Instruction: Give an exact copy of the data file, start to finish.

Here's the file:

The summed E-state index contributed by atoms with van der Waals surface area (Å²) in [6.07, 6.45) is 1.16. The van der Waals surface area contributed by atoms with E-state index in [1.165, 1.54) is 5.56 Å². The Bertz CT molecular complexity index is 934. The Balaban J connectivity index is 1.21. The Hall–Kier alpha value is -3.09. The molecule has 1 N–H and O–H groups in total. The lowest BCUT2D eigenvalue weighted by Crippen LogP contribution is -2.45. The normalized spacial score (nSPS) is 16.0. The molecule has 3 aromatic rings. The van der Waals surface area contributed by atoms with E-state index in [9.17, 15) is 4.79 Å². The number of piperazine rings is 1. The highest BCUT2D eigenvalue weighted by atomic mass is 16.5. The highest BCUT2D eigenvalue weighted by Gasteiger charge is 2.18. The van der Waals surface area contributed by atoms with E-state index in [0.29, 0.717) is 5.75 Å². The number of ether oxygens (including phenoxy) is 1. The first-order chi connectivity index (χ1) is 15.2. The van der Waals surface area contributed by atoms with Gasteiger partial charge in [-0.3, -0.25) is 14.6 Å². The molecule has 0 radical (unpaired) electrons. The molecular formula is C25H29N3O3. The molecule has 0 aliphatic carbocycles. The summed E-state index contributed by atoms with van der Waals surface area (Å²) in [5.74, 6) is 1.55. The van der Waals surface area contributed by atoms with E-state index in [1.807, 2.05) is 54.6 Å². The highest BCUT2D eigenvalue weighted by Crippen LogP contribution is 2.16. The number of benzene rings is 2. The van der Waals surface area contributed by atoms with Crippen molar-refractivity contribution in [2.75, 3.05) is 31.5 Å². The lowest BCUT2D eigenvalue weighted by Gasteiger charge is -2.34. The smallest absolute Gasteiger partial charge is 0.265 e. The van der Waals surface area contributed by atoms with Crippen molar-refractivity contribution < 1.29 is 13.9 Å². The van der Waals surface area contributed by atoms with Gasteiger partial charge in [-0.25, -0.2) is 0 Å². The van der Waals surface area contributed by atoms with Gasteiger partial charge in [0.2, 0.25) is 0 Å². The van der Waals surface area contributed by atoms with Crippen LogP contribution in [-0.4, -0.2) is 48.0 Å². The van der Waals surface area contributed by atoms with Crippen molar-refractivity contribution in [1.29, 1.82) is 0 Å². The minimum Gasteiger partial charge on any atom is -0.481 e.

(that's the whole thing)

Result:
The summed E-state index contributed by atoms with van der Waals surface area (Å²) in [6.07, 6.45) is 1.16. The van der Waals surface area contributed by atoms with E-state index in [1.165, 1.54) is 5.56 Å². The Bertz CT molecular complexity index is 934. The Balaban J connectivity index is 1.21. The Hall–Kier alpha value is -3.09. The molecule has 1 N–H and O–H groups in total. The lowest BCUT2D eigenvalue weighted by Crippen LogP contribution is -2.45. The normalized spacial score (nSPS) is 16.0. The molecule has 3 aromatic rings. The van der Waals surface area contributed by atoms with E-state index in [9.17, 15) is 4.79 Å². The number of piperazine rings is 1. The highest BCUT2D eigenvalue weighted by atomic mass is 16.5. The highest BCUT2D eigenvalue weighted by Gasteiger charge is 2.18. The van der Waals surface area contributed by atoms with E-state index in [0.29, 0.717) is 5.75 Å². The number of ether oxygens (including phenoxy) is 1. The first-order chi connectivity index (χ1) is 15.2. The van der Waals surface area contributed by atoms with Gasteiger partial charge in [-0.3, -0.25) is 14.6 Å². The molecule has 0 radical (unpaired) electrons. The molecular formula is C25H29N3O3. The molecule has 0 aliphatic carbocycles. The summed E-state index contributed by atoms with van der Waals surface area (Å²) in [5.74, 6) is 1.55. The van der Waals surface area contributed by atoms with E-state index in [1.807, 2.05) is 54.6 Å². The highest BCUT2D eigenvalue weighted by Crippen LogP contribution is 2.16. The number of benzene rings is 2. The van der Waals surface area contributed by atoms with Crippen molar-refractivity contribution in [2.75, 3.05) is 31.5 Å². The lowest BCUT2D eigenvalue weighted by Gasteiger charge is -2.34. The smallest absolute Gasteiger partial charge is 0.265 e. The van der Waals surface area contributed by atoms with Crippen molar-refractivity contribution < 1.29 is 13.9 Å². The van der Waals surface area contributed by atoms with Gasteiger partial charge in [-0.25, -0.2) is 0 Å². The van der Waals surface area contributed by atoms with Gasteiger partial charge in [0.2, 0.25) is 0 Å². The van der Waals surface area contributed by atoms with Crippen LogP contribution in [-0.4, -0.2) is 48.0 Å². The van der Waals surface area contributed by atoms with Crippen molar-refractivity contribution in [1.29, 1.82) is 0 Å². The minimum Gasteiger partial charge on any atom is -0.481 e.